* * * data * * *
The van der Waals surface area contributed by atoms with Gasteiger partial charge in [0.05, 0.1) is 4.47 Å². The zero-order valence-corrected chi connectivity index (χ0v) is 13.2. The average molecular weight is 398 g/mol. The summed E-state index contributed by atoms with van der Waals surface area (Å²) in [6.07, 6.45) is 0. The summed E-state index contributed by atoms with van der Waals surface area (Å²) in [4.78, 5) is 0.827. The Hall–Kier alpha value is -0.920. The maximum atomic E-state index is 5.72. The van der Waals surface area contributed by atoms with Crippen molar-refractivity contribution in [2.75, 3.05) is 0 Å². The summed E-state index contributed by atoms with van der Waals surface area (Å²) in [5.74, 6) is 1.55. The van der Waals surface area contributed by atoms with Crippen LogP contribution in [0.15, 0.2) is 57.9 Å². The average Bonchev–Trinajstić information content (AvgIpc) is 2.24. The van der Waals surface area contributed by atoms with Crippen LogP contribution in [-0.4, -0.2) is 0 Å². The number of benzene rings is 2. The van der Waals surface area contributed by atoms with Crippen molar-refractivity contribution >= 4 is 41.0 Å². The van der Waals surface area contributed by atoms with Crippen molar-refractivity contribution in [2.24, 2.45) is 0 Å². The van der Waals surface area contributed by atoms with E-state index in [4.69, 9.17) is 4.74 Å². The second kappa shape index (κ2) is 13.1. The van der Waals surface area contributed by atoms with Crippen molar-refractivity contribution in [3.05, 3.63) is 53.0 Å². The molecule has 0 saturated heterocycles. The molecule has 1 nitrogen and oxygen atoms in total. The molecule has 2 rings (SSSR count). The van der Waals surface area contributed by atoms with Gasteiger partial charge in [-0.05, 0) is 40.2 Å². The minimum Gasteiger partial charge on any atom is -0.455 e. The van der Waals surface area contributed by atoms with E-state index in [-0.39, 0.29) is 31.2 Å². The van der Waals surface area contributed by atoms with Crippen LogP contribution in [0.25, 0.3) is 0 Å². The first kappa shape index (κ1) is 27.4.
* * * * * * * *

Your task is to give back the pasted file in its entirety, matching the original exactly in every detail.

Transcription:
The van der Waals surface area contributed by atoms with Gasteiger partial charge in [0.05, 0.1) is 4.47 Å². The zero-order valence-corrected chi connectivity index (χ0v) is 13.2. The average molecular weight is 398 g/mol. The summed E-state index contributed by atoms with van der Waals surface area (Å²) in [6.07, 6.45) is 0. The summed E-state index contributed by atoms with van der Waals surface area (Å²) in [4.78, 5) is 0.827. The Hall–Kier alpha value is -0.920. The maximum atomic E-state index is 5.72. The van der Waals surface area contributed by atoms with Crippen molar-refractivity contribution in [2.75, 3.05) is 0 Å². The summed E-state index contributed by atoms with van der Waals surface area (Å²) in [5.74, 6) is 1.55. The van der Waals surface area contributed by atoms with Crippen LogP contribution in [0.15, 0.2) is 57.9 Å². The average Bonchev–Trinajstić information content (AvgIpc) is 2.24. The van der Waals surface area contributed by atoms with Crippen LogP contribution in [-0.4, -0.2) is 0 Å². The number of benzene rings is 2. The van der Waals surface area contributed by atoms with Crippen molar-refractivity contribution >= 4 is 41.0 Å². The van der Waals surface area contributed by atoms with Crippen molar-refractivity contribution in [2.24, 2.45) is 0 Å². The van der Waals surface area contributed by atoms with E-state index in [4.69, 9.17) is 4.74 Å². The second kappa shape index (κ2) is 13.1. The van der Waals surface area contributed by atoms with Crippen molar-refractivity contribution in [3.05, 3.63) is 53.0 Å². The molecule has 0 saturated heterocycles. The molecule has 1 nitrogen and oxygen atoms in total. The molecule has 2 rings (SSSR count). The van der Waals surface area contributed by atoms with Gasteiger partial charge in [-0.05, 0) is 40.2 Å². The minimum Gasteiger partial charge on any atom is -0.455 e. The van der Waals surface area contributed by atoms with E-state index in [-0.39, 0.29) is 31.2 Å². The van der Waals surface area contributed by atoms with Crippen LogP contribution in [0.25, 0.3) is 0 Å². The first kappa shape index (κ1) is 27.4.